Preprints
https://doi.org/10.5194/acp-2021-784
https://doi.org/10.5194/acp-2021-784

  08 Nov 2021

08 Nov 2021

Review status: this preprint is currently under review for the journal ACP.

Pyruvic acid, an efficient catalyst in SO3 hydrolysis and effective clustering agent in sulfuric acid-based new particle formation

Narcisse Tsona Tchinda1, Lin Du1, Ling Liu2, and Xiuhui Zhang2 Narcisse Tsona Tchinda et al.
  • 1Environment Research Institute, Shandong University, Qingdao, 266237, China
  • 2Key Laboratory of Cluster Science, Ministry of Education of China, School of Chemistry and Chemical Engineering, Beijing Institute of Technology, Beijing, 100081, China

Abstract. The role of pyruvic acid (PA), one of the most abundant α-keto carboxylic acids in the atmosphere, was investigated both in the SO3 hydrolysis reaction to form sulfuric acid (SA) and in SA-based aerosol particle formation using quantum chemical calculations and a cluster dynamics model. We found that the PA-catalyzed SO3 hydrolysis is a thermodynamically driven transformation process, proceeding with a negative Gibbs free energy barrier, ca. −1 kcal mol−1 at 298 K, ~6.50 kcal mol−1 lower than that in the water-catalyzed SO3 hydrolysis. Results indicated that the PA-catalyzed reaction can potentially compete with the water-catalyzed SO3 reaction in SA production, especially in dry and polluted areas, where it is found to be ~two orders of magnitude more efficient that the water-catalyzed reaction. Given the effective stabilization of the PA-catalyzed SO3 hydrolysis product as SA•PA cluster, we proceeded to examine the PA clustering efficiency in sulfuric acid-pyruvic acid-ammonia (SA-PA-NH3) system. Our thermodynamic data used in the Atmospheric Cluster Dynamics Code indicated that under relevant tropospheric temperatures and concentrations of SA (106 cm3), PA (1010 cm3) and NH3 (1011 and 5 × 1011 cm3), of the PA-containing clusters, only clusters with one PA molecule, namely (SA)2•PA•(NH3)2, can participate to the particle formation, contributing by ~100 % to the net flux to aerosol particle formation at 238 K, exclusively. At higher temperatures (258 K and 278 K), however, the net flux to the particle formation is dominated by pure SA-NH3 clusters, while PA would rather evaporate from the clusters at high temperatures and not contribute to the particle formation. The enhancing effect of PA of examined by evaluating the ratio of the ternary SA-PA-NH3 cluster formation rate to binary SA-NH3 cluster formation rate. Our results show that while the enhancement factor of PA to the particle formation rate is almost insensitive to investigated temperatures and concentrations, it can be as high as 4.7 × 102 at 238 K and [NH3] = 1.3 × 1011 molecule cm−3. This indicates that PA may actively participate in aerosol formation, only in cold regions of the troposphere and highly NH3-polluted environments. The inclusion of this mechanism in aerosol models may definitely reduce uncertainties that prevail in modeling the aerosol impact on climate.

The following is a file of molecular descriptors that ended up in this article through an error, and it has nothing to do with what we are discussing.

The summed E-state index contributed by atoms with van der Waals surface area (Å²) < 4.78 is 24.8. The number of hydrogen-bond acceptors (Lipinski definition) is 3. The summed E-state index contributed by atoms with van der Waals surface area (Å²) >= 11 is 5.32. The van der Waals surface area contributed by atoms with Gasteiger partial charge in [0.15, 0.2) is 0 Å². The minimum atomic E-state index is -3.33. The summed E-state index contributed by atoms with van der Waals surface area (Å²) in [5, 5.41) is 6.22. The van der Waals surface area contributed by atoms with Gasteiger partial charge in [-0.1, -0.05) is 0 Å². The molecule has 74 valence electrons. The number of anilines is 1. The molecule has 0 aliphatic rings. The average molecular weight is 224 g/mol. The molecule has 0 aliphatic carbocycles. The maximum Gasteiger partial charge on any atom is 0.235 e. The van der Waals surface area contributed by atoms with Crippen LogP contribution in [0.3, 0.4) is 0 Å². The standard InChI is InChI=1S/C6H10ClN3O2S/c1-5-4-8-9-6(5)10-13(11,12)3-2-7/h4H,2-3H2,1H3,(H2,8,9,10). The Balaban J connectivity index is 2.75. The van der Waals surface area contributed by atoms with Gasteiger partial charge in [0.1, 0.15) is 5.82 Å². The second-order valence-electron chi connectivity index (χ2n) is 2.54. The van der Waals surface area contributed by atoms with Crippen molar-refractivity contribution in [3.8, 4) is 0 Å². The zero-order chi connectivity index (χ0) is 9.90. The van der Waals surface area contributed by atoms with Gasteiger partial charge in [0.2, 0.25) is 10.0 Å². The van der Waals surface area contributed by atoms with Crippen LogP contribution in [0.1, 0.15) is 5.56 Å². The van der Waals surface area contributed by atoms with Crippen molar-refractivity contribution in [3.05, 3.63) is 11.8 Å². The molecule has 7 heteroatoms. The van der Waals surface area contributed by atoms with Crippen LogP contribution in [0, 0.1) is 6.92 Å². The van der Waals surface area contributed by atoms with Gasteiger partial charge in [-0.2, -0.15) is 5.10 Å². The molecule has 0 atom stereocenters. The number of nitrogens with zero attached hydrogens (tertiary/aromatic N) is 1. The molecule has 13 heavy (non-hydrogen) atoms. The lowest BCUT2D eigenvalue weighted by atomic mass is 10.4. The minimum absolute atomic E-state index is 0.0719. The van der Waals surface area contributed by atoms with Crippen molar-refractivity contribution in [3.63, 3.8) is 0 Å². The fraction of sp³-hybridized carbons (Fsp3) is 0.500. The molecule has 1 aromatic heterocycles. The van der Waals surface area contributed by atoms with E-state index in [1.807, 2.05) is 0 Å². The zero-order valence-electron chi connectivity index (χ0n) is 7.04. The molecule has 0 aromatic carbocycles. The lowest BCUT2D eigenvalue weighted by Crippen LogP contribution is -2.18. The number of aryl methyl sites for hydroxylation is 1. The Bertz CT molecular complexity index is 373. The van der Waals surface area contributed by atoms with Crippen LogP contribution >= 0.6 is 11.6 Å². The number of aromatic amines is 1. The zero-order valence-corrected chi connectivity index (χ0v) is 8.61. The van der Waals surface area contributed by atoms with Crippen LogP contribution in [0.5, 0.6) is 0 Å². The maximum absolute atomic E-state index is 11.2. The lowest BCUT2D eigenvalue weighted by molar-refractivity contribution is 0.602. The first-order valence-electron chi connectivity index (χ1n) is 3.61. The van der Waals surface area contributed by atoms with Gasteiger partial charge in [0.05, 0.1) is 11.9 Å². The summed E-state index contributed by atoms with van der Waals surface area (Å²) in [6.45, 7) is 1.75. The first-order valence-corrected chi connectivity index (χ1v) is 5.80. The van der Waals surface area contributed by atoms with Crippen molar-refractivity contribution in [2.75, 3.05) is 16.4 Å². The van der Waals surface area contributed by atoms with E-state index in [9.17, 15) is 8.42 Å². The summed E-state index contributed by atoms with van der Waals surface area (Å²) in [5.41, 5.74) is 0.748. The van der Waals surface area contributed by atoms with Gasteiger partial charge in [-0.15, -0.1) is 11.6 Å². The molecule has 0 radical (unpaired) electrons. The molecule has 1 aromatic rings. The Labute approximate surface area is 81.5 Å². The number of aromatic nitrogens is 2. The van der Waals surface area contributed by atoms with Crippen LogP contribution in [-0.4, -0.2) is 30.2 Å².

Narcisse Tsona Tchinda et al.

Status: open (until 20 Dec 2021)

Comment types: AC – author | RC – referee | CC – community | EC – editor | CEC – chief editor | : Report abuse
  • RC1: 'Comment on acp-2021-784', Anonymous Referee #1, 09 Nov 2021 reply
  • RC2: 'Comment on acp-2021-784', Anonymous Referee #2, 25 Nov 2021 reply

Narcisse Tsona Tchinda et al.

Narcisse Tsona Tchinda et al.

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Short summary
This study explores the effect of pyruvic acid (PA) both in the SO3 hydrolysis and in sulfuric acid-based aerosol formation. Results show that in dry and polluted areas, PA-catalyzed SO3 hydrolysis is about two orders of magnitude more efficient to form sulfuric acid than the water-catalyzed reaction. Moreover, PA can effectively enhance the ternary SA-PA-NH3 particle formation rate by up to 4.7 × 102 relative to the binary SA-NH3 particle formation rate at cold temperatures.
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